Bucket List: 15 Best Places to Visit in Montreal, Canada
One of the oldest cities in North America and one of the largest French-speaking cities in the world, Montréal is seen as Canada’s “European” City. The fascinating city is home to significant museums, historical attractions, and architectural landmarks, all of which can be traveled on foot or through the 32-kilometer network of metro stations. The architecture is top tier, the markets are as old as the city, the parks are energetic, and the city is queer-friendly. To make the most of your visit to Montréal, we’ve listed some of the best places to visit and the best things to do in Montreal.
Just a short walk from downtown Montréal, Parc Jean-Drapeau, one of the largest parks in Montreal, is a popular and beloved park by tourists and locals. Most of the city’s exhibitions and events are held within the 662 acres of land, along with an amusement park, museums, gardens, and aquatic complexes. Other things to do in the park include hiking, biking, picnicking, swimming, stand-up paddleboarding, and boating. Aside from these exciting activities, visitors can quietly savor Parc Jean-Drapeau’s serene atmosphere and revel in the skyline views of downtown Montréal.
McCord Stewart Museum
The McCord Stewart Museum is the result of the integration between Stewart Museum and McCord Museum, a social history museum that celebrates the rich life in the past and present in Montréal. The museum has several cultural programs and photography and outdoor exhibitions, highlighting and acknowledging the land of Indigenous peoples it occupies. This acknowledgment is the museum’s way of recognizing its duty to raise awareness of Indigenous cultures that colonialism has devastated.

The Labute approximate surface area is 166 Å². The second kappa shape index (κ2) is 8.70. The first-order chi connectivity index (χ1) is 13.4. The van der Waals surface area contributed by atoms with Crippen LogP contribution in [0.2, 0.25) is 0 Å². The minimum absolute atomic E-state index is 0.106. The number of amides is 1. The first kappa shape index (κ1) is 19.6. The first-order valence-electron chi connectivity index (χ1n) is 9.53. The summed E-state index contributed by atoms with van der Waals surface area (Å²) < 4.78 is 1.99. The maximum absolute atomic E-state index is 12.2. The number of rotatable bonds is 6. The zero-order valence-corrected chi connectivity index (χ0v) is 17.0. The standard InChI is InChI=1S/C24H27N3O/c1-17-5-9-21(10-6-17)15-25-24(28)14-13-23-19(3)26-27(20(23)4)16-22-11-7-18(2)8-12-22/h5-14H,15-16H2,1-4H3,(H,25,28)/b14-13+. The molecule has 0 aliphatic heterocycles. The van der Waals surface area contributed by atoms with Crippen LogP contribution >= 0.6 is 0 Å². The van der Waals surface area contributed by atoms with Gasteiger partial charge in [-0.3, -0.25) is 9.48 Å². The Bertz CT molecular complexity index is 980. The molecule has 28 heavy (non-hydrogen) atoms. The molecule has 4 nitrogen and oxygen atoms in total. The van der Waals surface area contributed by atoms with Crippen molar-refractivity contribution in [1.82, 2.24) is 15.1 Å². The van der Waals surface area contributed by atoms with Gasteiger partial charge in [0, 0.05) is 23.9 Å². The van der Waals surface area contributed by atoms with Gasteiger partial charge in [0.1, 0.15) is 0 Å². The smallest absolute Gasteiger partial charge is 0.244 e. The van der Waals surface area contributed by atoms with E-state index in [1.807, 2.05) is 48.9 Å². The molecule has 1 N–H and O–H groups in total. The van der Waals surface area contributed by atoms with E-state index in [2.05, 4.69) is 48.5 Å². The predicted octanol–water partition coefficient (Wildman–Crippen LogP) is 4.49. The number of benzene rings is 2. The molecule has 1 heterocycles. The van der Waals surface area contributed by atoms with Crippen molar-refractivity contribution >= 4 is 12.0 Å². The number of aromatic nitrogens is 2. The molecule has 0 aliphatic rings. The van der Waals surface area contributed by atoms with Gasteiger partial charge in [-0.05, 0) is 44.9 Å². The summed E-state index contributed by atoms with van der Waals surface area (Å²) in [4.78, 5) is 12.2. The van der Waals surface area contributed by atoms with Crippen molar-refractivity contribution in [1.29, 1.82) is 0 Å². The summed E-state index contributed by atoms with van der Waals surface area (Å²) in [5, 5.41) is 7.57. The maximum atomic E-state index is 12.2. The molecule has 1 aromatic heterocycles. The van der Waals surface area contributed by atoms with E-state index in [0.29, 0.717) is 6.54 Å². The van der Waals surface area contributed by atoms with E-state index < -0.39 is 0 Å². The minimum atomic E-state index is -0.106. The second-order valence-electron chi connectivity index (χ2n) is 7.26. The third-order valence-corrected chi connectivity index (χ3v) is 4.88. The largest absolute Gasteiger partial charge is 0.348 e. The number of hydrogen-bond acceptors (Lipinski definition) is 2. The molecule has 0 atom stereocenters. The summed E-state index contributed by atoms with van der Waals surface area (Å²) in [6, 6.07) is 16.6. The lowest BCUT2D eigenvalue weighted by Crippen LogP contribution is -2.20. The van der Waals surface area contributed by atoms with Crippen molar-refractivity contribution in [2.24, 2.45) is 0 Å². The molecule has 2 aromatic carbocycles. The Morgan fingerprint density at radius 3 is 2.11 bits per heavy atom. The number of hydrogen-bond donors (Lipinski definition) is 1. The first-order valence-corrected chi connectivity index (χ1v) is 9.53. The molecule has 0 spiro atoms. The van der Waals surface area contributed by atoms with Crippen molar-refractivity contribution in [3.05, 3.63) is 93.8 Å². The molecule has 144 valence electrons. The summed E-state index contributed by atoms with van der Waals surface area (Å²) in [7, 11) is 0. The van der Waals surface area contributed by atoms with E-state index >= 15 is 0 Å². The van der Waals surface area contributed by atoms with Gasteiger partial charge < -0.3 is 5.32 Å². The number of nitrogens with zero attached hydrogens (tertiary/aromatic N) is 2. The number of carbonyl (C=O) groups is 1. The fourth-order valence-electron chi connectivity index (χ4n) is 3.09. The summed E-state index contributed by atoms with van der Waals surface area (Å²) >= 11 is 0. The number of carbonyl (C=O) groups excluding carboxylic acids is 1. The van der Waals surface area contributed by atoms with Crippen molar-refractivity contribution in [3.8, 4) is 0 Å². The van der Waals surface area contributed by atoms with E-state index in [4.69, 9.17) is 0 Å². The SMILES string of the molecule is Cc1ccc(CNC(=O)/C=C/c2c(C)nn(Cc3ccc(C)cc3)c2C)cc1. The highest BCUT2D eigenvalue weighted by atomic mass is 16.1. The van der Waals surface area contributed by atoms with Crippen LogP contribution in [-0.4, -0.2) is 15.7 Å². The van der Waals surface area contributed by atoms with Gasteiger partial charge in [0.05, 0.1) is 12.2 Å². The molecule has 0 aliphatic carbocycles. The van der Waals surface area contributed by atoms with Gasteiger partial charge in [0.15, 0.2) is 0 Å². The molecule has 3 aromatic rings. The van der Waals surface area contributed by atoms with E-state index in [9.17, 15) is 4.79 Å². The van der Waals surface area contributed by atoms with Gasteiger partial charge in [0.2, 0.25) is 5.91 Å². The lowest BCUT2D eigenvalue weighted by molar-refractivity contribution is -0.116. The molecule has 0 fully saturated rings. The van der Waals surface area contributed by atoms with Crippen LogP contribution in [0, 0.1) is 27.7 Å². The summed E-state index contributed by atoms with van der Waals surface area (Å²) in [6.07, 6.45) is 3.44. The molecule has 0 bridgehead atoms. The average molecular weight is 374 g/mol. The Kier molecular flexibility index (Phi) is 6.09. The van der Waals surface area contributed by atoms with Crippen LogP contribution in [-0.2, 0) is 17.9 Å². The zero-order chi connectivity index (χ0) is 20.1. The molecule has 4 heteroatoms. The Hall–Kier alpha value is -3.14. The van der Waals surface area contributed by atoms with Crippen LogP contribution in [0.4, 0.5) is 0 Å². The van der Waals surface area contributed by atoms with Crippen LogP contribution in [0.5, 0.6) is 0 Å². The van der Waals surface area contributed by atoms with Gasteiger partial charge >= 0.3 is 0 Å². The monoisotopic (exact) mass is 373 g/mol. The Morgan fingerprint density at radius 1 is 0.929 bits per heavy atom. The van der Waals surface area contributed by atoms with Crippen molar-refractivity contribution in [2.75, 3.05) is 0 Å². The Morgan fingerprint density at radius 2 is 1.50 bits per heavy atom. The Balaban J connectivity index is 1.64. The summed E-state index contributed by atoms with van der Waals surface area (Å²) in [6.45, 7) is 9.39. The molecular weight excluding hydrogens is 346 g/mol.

Notre-Dame Basilica of Montréal
With visitors from its historic region and worldwide, the Notre Dame Basilica of Montréal was designed by James O’Donnell in 1824 and constructed in a Gothic Revival style, accommodating over 3,200 church-goers. Aside from frequent worshippers, visitors also come to admire the church’s stained glass windows, intricate statues, majestic interior, and massive organ that leave them stunned with its beauty. There are self-guided tours and sightseeing hours that lets visitors walk around the place of worship to learn more about its architectural elements and historical significance to Montréal.
Cabaret Mado is a colorful and fabulous bar in Montréal with gender-bending performances from local and visiting queens, like drag shows. In an intimate setting, guests can expect a festivity hosted every night by the bar’s owner, Mado, a significant figure in the LGBT scene in Montréal. The iconic bar is great for those exploring Montréal’s vivid gay atmosphere.
One of the oldest public markets in Montréal, inaugurated in 1933, Jean-Talon Market was named after the first intendant of New France. This family-friendly market has several diverse sellers, from butchers, fishmongers, farmers, and restaurateurs, that cater to customers looking for local specialties and the next gastronomic treasure.
Montréal Holocaust Memorial Centre and Museum
A community-run museum, the Montréal Holocaust Memorial Centre and Museum tells the story of the lives of the Jewish people before, during, and after the Holocaust. Founded in the 1970s, the museum is run by Holocaust survivors, as Montréal became one of the world’s largest communities of Holocaust survivors. Each section of the museum displays video and photographic archives, testimonies, and objects of interest in which the Holocaust took place. Some of its permanent exhibitions include Life Before the War, Life During the Nazi Era and the Holocaust, and Rebuilding Life After the Holocaust.
Mont-Royal was established in 1876 and has become the city’s symbol of its history and heritage. Mont-Royal, or “the mountain” to locals, is an urban park with diverse flora and fauna and resident wildlife settlers, also called Montréalers. From the hill’s summit, visitors can get a magnificent view of the city. All year, Mont Royal is filled with active recreational activities, such as picnicking, cycling, jogging, skating, skiing, and bird watching.
Saint Joseph’s Oratory of Mont Royal